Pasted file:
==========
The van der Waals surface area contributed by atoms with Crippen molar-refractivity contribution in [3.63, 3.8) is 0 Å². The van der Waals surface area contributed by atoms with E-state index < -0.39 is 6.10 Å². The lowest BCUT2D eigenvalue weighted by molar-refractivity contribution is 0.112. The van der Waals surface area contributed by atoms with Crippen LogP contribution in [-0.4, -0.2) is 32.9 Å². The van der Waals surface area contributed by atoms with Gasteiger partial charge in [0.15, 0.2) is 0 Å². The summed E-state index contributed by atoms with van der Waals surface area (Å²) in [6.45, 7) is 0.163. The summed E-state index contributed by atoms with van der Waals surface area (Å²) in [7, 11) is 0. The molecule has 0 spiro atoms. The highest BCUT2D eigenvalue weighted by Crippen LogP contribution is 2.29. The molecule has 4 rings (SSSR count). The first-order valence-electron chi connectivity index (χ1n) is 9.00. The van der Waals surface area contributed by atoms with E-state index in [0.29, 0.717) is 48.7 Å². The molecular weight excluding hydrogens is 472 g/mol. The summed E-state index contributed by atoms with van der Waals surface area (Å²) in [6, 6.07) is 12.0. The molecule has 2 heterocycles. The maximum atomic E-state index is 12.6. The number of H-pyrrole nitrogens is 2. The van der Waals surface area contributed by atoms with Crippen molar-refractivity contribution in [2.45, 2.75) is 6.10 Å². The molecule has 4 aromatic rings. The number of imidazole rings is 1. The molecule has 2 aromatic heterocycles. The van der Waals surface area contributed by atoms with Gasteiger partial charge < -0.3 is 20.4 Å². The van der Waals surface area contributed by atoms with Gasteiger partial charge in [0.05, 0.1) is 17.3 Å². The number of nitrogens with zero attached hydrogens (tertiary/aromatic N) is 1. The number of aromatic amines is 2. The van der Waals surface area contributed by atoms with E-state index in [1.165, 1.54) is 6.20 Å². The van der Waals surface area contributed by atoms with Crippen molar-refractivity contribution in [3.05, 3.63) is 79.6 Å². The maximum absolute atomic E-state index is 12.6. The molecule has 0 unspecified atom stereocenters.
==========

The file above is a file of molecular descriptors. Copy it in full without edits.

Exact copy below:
The van der Waals surface area contributed by atoms with Crippen molar-refractivity contribution in [3.63, 3.8) is 0 Å². The van der Waals surface area contributed by atoms with E-state index < -0.39 is 6.10 Å². The lowest BCUT2D eigenvalue weighted by molar-refractivity contribution is 0.112. The van der Waals surface area contributed by atoms with Crippen LogP contribution in [-0.4, -0.2) is 32.9 Å². The van der Waals surface area contributed by atoms with Gasteiger partial charge in [0.15, 0.2) is 0 Å². The summed E-state index contributed by atoms with van der Waals surface area (Å²) in [6.45, 7) is 0.163. The summed E-state index contributed by atoms with van der Waals surface area (Å²) in [7, 11) is 0. The molecule has 0 spiro atoms. The highest BCUT2D eigenvalue weighted by Crippen LogP contribution is 2.29. The molecule has 4 rings (SSSR count). The first-order valence-electron chi connectivity index (χ1n) is 9.00. The van der Waals surface area contributed by atoms with E-state index in [0.29, 0.717) is 48.7 Å². The molecular weight excluding hydrogens is 472 g/mol. The summed E-state index contributed by atoms with van der Waals surface area (Å²) in [6, 6.07) is 12.0. The molecule has 2 heterocycles. The maximum atomic E-state index is 12.6. The number of H-pyrrole nitrogens is 2. The van der Waals surface area contributed by atoms with Crippen molar-refractivity contribution in [2.45, 2.75) is 6.10 Å². The molecule has 4 aromatic rings. The number of imidazole rings is 1. The molecule has 2 aromatic heterocycles. The van der Waals surface area contributed by atoms with Gasteiger partial charge < -0.3 is 20.4 Å². The van der Waals surface area contributed by atoms with Gasteiger partial charge in [0.05, 0.1) is 17.3 Å². The number of nitrogens with zero attached hydrogens (tertiary/aromatic N) is 1. The number of aromatic amines is 2. The van der Waals surface area contributed by atoms with E-state index in [1.165, 1.54) is 6.20 Å². The van der Waals surface area contributed by atoms with Crippen molar-refractivity contribution in [3.05, 3.63) is 79.6 Å². The maximum absolute atomic E-state index is 12.6. The molecule has 0 unspecified atom stereocenters.